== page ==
Background Outbreaks of disease are common fodder for political debate and public discourse. In the past decade alone, health officials have faced a steady stream of serious public health threats, from H1N1 to Ebola and Zika, as well as large outbreaks of measles and other highly contagious illnesses. These incidents command intense media attention and focus public conversation around questions of risk and responsibility. Analysis This article examines major frames in Canadian news coverage of the Disneyland measles outbreak in 2015 to show how public health events are translated into social problems that magnify moral and political concerns. It discusses how parents who reject or express worries about vaccination were portrayed, and traces which solutions were presented to address the problem of vaccine preventable illness. Conclusion and implications Media coverage focused heavily on "anti-vaxxers" as central characters in the outbreak story. The coverage conformed largely to an established biomedical narrative, in which medical and health experts set the definitional parameters around the outbreak causes and consequences, and the preventive measures that should be taken to prevent future occurrences.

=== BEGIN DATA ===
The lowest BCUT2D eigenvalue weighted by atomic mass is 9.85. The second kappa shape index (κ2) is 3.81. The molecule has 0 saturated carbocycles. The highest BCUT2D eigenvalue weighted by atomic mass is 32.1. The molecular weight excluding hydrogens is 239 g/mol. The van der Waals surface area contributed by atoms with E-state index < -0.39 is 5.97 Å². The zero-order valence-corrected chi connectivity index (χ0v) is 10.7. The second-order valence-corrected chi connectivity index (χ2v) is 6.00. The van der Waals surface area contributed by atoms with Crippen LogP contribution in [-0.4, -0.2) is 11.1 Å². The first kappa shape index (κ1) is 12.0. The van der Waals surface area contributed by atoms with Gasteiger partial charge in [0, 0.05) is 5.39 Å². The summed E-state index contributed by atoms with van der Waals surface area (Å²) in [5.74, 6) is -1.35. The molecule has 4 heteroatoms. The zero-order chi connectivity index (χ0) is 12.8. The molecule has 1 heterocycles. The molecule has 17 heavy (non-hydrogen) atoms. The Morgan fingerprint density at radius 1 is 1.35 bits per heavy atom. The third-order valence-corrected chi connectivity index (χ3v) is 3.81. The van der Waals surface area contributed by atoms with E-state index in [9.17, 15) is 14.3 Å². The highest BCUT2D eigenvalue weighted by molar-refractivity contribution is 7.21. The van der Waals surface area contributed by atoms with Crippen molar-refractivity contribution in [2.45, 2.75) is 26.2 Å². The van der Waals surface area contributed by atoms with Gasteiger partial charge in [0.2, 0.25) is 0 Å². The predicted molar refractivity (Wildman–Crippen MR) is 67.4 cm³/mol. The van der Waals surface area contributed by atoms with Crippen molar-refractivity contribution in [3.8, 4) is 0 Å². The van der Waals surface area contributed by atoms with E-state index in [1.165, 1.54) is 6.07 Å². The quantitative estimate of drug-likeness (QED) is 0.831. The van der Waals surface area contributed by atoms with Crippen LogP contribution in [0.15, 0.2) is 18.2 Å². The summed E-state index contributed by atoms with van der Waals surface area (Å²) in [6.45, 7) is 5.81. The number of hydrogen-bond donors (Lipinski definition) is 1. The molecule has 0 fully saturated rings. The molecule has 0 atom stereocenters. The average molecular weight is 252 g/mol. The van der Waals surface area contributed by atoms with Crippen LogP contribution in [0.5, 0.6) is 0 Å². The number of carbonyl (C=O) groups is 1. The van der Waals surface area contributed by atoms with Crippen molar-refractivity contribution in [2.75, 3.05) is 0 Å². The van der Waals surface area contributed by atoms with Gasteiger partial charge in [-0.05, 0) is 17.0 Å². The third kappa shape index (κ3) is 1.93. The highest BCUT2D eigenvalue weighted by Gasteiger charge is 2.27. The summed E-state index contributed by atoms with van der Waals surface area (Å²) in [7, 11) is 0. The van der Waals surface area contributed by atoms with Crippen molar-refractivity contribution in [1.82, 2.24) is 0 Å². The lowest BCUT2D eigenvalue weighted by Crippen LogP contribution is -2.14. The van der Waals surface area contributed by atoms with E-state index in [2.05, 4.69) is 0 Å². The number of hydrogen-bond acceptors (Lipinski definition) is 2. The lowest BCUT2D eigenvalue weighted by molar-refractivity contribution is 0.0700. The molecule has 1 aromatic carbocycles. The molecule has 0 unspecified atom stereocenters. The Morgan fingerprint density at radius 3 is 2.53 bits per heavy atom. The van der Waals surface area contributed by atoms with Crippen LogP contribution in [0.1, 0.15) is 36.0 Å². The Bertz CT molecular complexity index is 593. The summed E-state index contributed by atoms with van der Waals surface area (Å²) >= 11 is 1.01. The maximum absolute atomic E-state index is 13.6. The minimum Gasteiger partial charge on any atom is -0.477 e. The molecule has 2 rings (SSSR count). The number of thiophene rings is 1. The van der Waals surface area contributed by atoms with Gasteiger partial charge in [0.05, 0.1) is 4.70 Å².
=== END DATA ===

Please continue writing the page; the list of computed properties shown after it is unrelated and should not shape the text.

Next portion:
, , ,
Canadian Journal of Communication
School of Journalism and Communication

Greenberg, J, Capurro, G. (Gabriela), Dubé, E. (Eve), & Driedger, S.M. (S. Michelle). (2019). Measles, mickey, and the media: Anti-vaxxers and health risk narratives during the 2015 Disneyland outbreak. Canadian Journal of Communication, 44(2), 175–189. doi:10.22230/cjc.2019v44n2a3346